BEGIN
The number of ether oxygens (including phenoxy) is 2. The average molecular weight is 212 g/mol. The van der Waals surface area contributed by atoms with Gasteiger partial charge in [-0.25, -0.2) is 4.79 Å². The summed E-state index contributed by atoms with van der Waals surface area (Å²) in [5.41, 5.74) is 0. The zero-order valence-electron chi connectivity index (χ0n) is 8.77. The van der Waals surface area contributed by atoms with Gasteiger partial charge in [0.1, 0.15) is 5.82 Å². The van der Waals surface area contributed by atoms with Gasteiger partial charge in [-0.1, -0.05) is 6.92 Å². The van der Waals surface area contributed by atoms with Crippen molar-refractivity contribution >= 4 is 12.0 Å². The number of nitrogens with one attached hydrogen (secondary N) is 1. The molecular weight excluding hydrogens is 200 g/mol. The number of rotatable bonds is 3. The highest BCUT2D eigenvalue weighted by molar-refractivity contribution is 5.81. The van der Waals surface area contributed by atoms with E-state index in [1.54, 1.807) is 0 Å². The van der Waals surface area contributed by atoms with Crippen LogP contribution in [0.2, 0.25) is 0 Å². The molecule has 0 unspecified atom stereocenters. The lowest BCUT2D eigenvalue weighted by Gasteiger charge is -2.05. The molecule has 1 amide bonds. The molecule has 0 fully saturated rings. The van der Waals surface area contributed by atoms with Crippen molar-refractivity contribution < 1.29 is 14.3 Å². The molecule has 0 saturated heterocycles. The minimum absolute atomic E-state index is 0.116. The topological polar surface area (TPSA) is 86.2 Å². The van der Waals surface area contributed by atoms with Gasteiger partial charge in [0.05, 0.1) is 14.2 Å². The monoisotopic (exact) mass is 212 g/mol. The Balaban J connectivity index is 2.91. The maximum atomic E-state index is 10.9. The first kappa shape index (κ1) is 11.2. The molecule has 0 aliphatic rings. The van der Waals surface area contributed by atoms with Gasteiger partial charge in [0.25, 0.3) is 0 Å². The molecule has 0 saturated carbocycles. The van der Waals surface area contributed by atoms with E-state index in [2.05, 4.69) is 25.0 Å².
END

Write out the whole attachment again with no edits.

The number of ether oxygens (including phenoxy) is 2. The average molecular weight is 212 g/mol. The van der Waals surface area contributed by atoms with Gasteiger partial charge in [-0.25, -0.2) is 4.79 Å². The summed E-state index contributed by atoms with van der Waals surface area (Å²) in [5.41, 5.74) is 0. The zero-order valence-electron chi connectivity index (χ0n) is 8.77. The van der Waals surface area contributed by atoms with Gasteiger partial charge in [0.1, 0.15) is 5.82 Å². The van der Waals surface area contributed by atoms with Gasteiger partial charge in [-0.1, -0.05) is 6.92 Å². The van der Waals surface area contributed by atoms with Crippen molar-refractivity contribution >= 4 is 12.0 Å². The number of nitrogens with one attached hydrogen (secondary N) is 1. The molecular weight excluding hydrogens is 200 g/mol. The number of rotatable bonds is 3. The highest BCUT2D eigenvalue weighted by molar-refractivity contribution is 5.81. The van der Waals surface area contributed by atoms with E-state index in [1.54, 1.807) is 0 Å². The van der Waals surface area contributed by atoms with Crippen LogP contribution in [0.2, 0.25) is 0 Å². The molecule has 0 unspecified atom stereocenters. The lowest BCUT2D eigenvalue weighted by Gasteiger charge is -2.05. The molecule has 1 amide bonds. The molecule has 0 fully saturated rings. The van der Waals surface area contributed by atoms with Crippen molar-refractivity contribution < 1.29 is 14.3 Å². The molecule has 0 saturated heterocycles. The minimum absolute atomic E-state index is 0.116. The topological polar surface area (TPSA) is 86.2 Å². The van der Waals surface area contributed by atoms with Gasteiger partial charge in [0.05, 0.1) is 14.2 Å². The monoisotopic (exact) mass is 212 g/mol. The Balaban J connectivity index is 2.91. The maximum atomic E-state index is 10.9. The first kappa shape index (κ1) is 11.2. The molecule has 0 aliphatic rings. The van der Waals surface area contributed by atoms with Gasteiger partial charge in [0.25, 0.3) is 0 Å². The molecule has 0 saturated carbocycles. The van der Waals surface area contributed by atoms with E-state index in [2.05, 4.69) is 25.0 Å².